My interest in herring occurred at a very young age. By the time I was six years old (1960) I was salmon fishing with my grandfather Cecil Baldwin many weekends of the year in the Tahuya area of Hood Canal.

Seeing herring flipping out of the water near the boat was always a sign to keep a close eye on the fishing poles for the next available salmon. This happened often in those days.

As good as this was, Grandpa would tell how much better the salmon fishing was just 10 years before.

Another good sign we looked for were the flocks of hundreds of hell divers (Western Grebe) that would follow the massive schools of herring around so they wouldn’t miss out on their next meal. They would all dive at once, except for a few, as if they were keeping an eye out for danger from above like eagles or those darn boats that couldn’t be trusted. They wouldn’t fly when a boat came near, they would just dive and swim away.

The Western Grebe are one of the few birds that usually only fly at night. Unfortunately, hell divers are now an uncommon sight on Puget Sound waters during winter. Maybe the fact that they mostly nested in the Midwest has something to do with their difficult and low survival rate during the last 30 years along with less bait fish to eat in Puget Sound.

Grandpa Baldwin knew the winter Chinook fishing would really pick up after December 15th in the Tahuya area. He kept a complete log of every salmon he caught in Hood Canal in the 1940s and 50s. He knew that thousands of tons of herring would start showing up by then and salmon up to 25 pounds would be biting at their tales.

The large herring would swim around trying to stay alive until they were ready to head to the spawning grounds on the Belfair flats during January through March.

Back in those days the eel grass was five feet tall and covered the Belfair flats. Now that’s mostly gone and what’s left is about two feet tall.

Amazingly, herring still spawn near Belfair, but in small numbers compared to the old days of 50 years ago. Now 200 tons of spawning herring is considered a successful spawning season. Some old time commercial herring fishermen told me that they would guess thousands of tons of herring would spawn every spring on the Belfair flats during the 1950s and 60s.

One of my best friends ever was Larry Foster. He fished herring commercially during the 1960s, 70s and 80s. I started fishing with him part time in June 1977 on Hood Canal.

I worked as a marine mechanic at Sande Boat Works in Belfair. My good friend Al Baselt and I would drive to Seabeck, arriving by 6 at night and meet up with Larry and his 40-foot herring boat. We would work on the boat and fishing gear for an hour or so then head for Tahuya where five-inch long year and a half old herring were thick during the month of June. They seemed to always leave by July 10th.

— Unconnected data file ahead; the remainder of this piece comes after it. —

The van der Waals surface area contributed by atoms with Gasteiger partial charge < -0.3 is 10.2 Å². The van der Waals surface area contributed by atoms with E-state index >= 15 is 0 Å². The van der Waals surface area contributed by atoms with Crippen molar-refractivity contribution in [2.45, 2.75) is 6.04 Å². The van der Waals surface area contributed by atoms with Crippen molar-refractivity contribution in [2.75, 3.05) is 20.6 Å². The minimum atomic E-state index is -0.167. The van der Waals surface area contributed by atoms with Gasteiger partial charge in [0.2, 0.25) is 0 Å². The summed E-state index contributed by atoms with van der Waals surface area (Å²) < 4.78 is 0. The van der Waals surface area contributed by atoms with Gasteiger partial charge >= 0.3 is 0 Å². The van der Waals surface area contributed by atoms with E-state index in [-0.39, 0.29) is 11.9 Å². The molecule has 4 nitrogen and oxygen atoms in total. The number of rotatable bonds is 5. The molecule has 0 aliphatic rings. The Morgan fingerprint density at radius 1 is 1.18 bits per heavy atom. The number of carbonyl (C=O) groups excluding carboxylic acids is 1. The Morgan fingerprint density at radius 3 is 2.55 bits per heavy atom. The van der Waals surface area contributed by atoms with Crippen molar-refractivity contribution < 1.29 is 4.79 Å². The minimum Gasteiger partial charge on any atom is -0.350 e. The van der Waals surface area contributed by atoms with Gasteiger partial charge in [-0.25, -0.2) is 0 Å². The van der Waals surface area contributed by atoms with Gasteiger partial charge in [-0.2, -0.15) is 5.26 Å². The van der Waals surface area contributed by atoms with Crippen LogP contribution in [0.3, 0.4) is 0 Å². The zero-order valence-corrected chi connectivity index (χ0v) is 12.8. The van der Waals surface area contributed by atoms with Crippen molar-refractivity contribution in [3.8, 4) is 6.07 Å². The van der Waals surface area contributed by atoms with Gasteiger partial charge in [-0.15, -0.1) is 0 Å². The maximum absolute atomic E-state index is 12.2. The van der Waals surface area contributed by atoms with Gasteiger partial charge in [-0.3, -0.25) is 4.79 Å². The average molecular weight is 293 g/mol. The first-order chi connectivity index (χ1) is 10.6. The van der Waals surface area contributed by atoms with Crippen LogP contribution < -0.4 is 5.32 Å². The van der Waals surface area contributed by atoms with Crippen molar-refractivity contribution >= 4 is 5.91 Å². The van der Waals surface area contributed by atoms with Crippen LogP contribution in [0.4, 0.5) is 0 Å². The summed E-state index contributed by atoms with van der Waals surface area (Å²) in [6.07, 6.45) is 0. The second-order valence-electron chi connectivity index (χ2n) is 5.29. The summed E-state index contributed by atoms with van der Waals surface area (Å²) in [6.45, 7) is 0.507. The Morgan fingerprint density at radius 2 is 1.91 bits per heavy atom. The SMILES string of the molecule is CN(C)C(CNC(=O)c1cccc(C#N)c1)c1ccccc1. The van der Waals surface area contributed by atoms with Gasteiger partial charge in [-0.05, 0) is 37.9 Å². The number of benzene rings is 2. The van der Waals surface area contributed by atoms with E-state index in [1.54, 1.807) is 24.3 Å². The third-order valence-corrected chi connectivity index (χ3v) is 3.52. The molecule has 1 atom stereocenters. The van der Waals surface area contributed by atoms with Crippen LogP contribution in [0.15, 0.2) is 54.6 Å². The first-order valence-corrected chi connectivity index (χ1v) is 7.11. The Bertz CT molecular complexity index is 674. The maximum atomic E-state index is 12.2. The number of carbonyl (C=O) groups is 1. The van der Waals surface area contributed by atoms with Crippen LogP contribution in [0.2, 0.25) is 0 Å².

We never fished until an hour after dark because by then we could see the herring swimming as the phosphorous made the herring look like hundreds of shooting stars.

We used a 200-foot purse seine net fastened to the big boat and a 16- foot skiff with a 135 horse-power mercury outboard to hold the other end of the net. That was my job running the skiff.

Once we found some herring, Larry would try to push them with the big boat and bunch them together. With the wind, tide, fish and water depth in the perfect place he would give me the sign to take off with the skiff, pulling the net off the stern of the big boat while Larry circled the herring.

Eventually we would meet and start running the lead line through the hydraulic pulley, pursing the bottom of the net closed and trapping the bait. If things went well we would have a bunch of bait in a small pocket of net and would start brailing them into the huge live tank with a small net with a handle on it. One hundred bailers would fill the live tank. If we filled the boat, Al and I would get one hundred bucks each. That was a lot of money back then.

Sometimes things didn’t go right, I can remember at least two times the net got caught around the prop of the big boat. Larry would take his clothes off down to his underwear, strap a dive tank on his back, grab a knife, stick a flashlight in his mouth and jump overboard.

Just what a guy wants to do at two in the morning!

I remember one night we could see herring making flashes in the water from Tahuya to Union and across to Bald Point. That was a lot of herring!

With a full load or not we would head back to Seabeck by three in the morning, arriving three hours later. We would then open the side door and let the bait swim into the net pen at the dock, then head for Belfair so I could be at work by 8:30.

I did that 10 out of 12 nights once. It’s amazing what you can do when you are young!

Puget Sound herring have been in a 30-year decline with no end in sight. There are so many things working against them. Stocks will never return to pre-1970 levels no matter what we do.

Man and nature has really screwed this one up and commercial herring fishing is way down at the bottom of the list as the cause.